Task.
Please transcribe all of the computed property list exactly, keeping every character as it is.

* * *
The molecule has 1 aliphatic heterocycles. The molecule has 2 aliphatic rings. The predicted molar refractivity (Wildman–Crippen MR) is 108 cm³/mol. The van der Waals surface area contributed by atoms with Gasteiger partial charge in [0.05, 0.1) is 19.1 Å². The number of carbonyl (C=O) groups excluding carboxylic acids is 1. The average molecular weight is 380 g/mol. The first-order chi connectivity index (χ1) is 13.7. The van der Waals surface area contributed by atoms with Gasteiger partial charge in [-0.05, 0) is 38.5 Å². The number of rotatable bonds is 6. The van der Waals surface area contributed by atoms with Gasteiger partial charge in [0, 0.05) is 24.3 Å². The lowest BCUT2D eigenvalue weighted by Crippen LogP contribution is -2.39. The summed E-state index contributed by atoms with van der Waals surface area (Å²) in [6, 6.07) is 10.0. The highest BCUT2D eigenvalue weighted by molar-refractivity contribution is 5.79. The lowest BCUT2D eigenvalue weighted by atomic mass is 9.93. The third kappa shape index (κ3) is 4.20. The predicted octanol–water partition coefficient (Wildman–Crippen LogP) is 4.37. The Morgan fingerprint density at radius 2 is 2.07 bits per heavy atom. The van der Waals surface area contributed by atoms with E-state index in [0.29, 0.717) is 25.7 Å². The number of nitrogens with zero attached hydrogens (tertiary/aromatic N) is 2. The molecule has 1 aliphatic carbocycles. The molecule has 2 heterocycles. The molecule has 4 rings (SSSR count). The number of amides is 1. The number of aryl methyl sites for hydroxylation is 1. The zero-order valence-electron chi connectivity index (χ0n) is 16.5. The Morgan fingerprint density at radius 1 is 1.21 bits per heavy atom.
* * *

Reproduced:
The molecule has 1 aliphatic heterocycles. The molecule has 2 aliphatic rings. The predicted molar refractivity (Wildman–Crippen MR) is 108 cm³/mol. The van der Waals surface area contributed by atoms with Gasteiger partial charge in [0.05, 0.1) is 19.1 Å². The number of carbonyl (C=O) groups excluding carboxylic acids is 1. The average molecular weight is 380 g/mol. The first-order chi connectivity index (χ1) is 13.7. The van der Waals surface area contributed by atoms with Gasteiger partial charge in [-0.05, 0) is 38.5 Å². The number of rotatable bonds is 6. The van der Waals surface area contributed by atoms with Gasteiger partial charge in [0, 0.05) is 24.3 Å². The lowest BCUT2D eigenvalue weighted by Crippen LogP contribution is -2.39. The summed E-state index contributed by atoms with van der Waals surface area (Å²) in [6, 6.07) is 10.0. The highest BCUT2D eigenvalue weighted by molar-refractivity contribution is 5.79. The lowest BCUT2D eigenvalue weighted by atomic mass is 9.93. The third kappa shape index (κ3) is 4.20. The predicted octanol–water partition coefficient (Wildman–Crippen LogP) is 4.37. The Morgan fingerprint density at radius 2 is 2.07 bits per heavy atom. The van der Waals surface area contributed by atoms with E-state index in [0.29, 0.717) is 25.7 Å². The number of nitrogens with zero attached hydrogens (tertiary/aromatic N) is 2. The molecule has 1 aliphatic carbocycles. The molecule has 2 heterocycles. The molecule has 4 rings (SSSR count). The number of amides is 1. The number of aryl methyl sites for hydroxylation is 1. The zero-order valence-electron chi connectivity index (χ0n) is 16.5. The Morgan fingerprint density at radius 1 is 1.21 bits per heavy atom.